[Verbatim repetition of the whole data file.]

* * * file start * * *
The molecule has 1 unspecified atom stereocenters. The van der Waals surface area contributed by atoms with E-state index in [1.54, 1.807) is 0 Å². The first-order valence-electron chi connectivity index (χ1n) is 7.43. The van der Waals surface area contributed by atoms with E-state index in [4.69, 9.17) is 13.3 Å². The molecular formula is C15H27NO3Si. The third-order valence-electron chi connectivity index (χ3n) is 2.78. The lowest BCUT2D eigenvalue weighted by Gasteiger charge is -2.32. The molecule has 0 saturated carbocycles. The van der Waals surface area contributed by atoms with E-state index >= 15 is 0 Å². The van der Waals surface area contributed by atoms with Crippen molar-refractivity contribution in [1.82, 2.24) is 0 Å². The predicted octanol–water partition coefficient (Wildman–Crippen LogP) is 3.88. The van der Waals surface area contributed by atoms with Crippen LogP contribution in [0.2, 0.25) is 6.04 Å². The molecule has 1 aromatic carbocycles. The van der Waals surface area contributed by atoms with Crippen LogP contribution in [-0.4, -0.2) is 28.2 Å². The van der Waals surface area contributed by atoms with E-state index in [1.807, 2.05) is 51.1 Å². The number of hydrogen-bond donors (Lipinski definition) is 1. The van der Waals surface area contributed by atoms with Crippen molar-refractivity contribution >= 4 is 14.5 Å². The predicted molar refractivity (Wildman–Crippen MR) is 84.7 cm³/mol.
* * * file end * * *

The molecule has 1 unspecified atom stereocenters. The van der Waals surface area contributed by atoms with E-state index in [1.54, 1.807) is 0 Å². The first-order valence-electron chi connectivity index (χ1n) is 7.43. The van der Waals surface area contributed by atoms with E-state index in [4.69, 9.17) is 13.3 Å². The molecular formula is C15H27NO3Si. The third-order valence-electron chi connectivity index (χ3n) is 2.78. The lowest BCUT2D eigenvalue weighted by Gasteiger charge is -2.32. The molecule has 0 saturated carbocycles. The van der Waals surface area contributed by atoms with E-state index >= 15 is 0 Å². The van der Waals surface area contributed by atoms with Crippen molar-refractivity contribution in [1.82, 2.24) is 0 Å². The predicted octanol–water partition coefficient (Wildman–Crippen LogP) is 3.88. The van der Waals surface area contributed by atoms with Crippen LogP contribution in [0.2, 0.25) is 6.04 Å². The molecule has 1 aromatic carbocycles. The van der Waals surface area contributed by atoms with Crippen LogP contribution in [-0.4, -0.2) is 28.2 Å². The van der Waals surface area contributed by atoms with E-state index in [1.807, 2.05) is 51.1 Å². The number of hydrogen-bond donors (Lipinski definition) is 1. The van der Waals surface area contributed by atoms with Crippen molar-refractivity contribution >= 4 is 14.5 Å². The predicted molar refractivity (Wildman–Crippen MR) is 84.7 cm³/mol.